Russia silences another publication: Novaya Gazeta's magazine

Novaya Gazeta suspended publication in Russia in March after being cautioned for violating new laws censoring coverage of the conflict in Ukraine.

 Russian investigative newspaper Novaya Gazeta's plate is seen next to an entrance to the office in Moscow October 8, 2021. (photo credit: REUTERS/MAXIM SHEMETOV)
Russian investigative newspaper Novaya Gazeta's plate is seen next to an entrance to the office in Moscow October 8, 2021.
(photo credit: REUTERS/MAXIM SHEMETOV)

A day after banning one of Russia's last independent newspapers, Novaya Gazeta, a Moscow court on Tuesday revoked the license of its sister magazine, founded only two months ago.

Novaya Gazeta suspended publication in Russia in March after being cautioned for violating new laws censoring coverage of the conflict in Ukraine, and had its license revoked after the media watchdog, Rozkomnadzor, accused it of failing to properly document a change of ownership in 2006.

On Tuesday, the same Basmanny District Court revoked the license of "No" ("But"), because of its failure to appear from 2009, when it was registered, until 2022.

"Why did Roskomnadzor go to court only after the magazine was printed?" said Novaya Gazeta lawyer Yaroslav Kozheurov.

"It is absolutely clear that the appeal to the court is not due to the fact that the magazine was not published, but due to the fact that the magazine started appearing."

 Novaya gazeta logo (credit: Wikimedia Commons) Novaya gazeta logo (credit: Wikimedia Commons)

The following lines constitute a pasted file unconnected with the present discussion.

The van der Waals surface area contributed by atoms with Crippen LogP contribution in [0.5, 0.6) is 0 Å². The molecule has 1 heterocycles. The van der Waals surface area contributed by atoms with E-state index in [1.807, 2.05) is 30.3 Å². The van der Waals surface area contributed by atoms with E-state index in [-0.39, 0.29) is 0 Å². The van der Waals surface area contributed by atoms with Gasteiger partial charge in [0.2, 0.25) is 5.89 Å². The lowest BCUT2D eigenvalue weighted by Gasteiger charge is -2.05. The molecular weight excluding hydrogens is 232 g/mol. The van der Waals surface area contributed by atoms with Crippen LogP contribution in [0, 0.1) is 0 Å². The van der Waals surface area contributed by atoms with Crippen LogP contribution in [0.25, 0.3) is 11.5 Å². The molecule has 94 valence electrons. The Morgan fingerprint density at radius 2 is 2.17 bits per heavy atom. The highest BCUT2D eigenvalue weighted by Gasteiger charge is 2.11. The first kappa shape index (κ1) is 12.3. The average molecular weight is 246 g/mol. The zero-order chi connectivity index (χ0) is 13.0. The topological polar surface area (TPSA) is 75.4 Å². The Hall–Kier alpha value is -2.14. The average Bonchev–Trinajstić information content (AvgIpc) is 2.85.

"It is absolutely clear that the appeal to the court is not due to the fact that the magazine was not published, but due to the fact that the magazine started appearing."

Yaroslav Kozheurov

Novaya Gazeta's history in Russia

Novaya Gazeta, a stalwart of Russia's media scene since its foundation in 1993 with money from the Nobel Peace Prize of late Soviet leader Mikhail Gorbachev, had carved out a niche as Russia's leading investigative outlet, even as press freedoms were rolled back.

President Vladimir Putin's two-decade crackdown has ensured that all Russian mass media now closely follow the Kremlin's line, and critical views are, to all intents and purposes, accessible only to those who can evade government barriers to access online content published abroad.

Three paper issues of "No" have been published since July, but Roskomnadzor blocked the magazine's website less than a week after it was created.

A Novaya Gazeta online paper published abroad has also been blocked in Russia.

Novaya Gazeta editor-in-chief Dmitriy Muratov, himself a Nobel Peace laureate for his work for press freedom, remains in Russia and on Saturday led the funeral procession of Gorbachev, his financial backer and friend.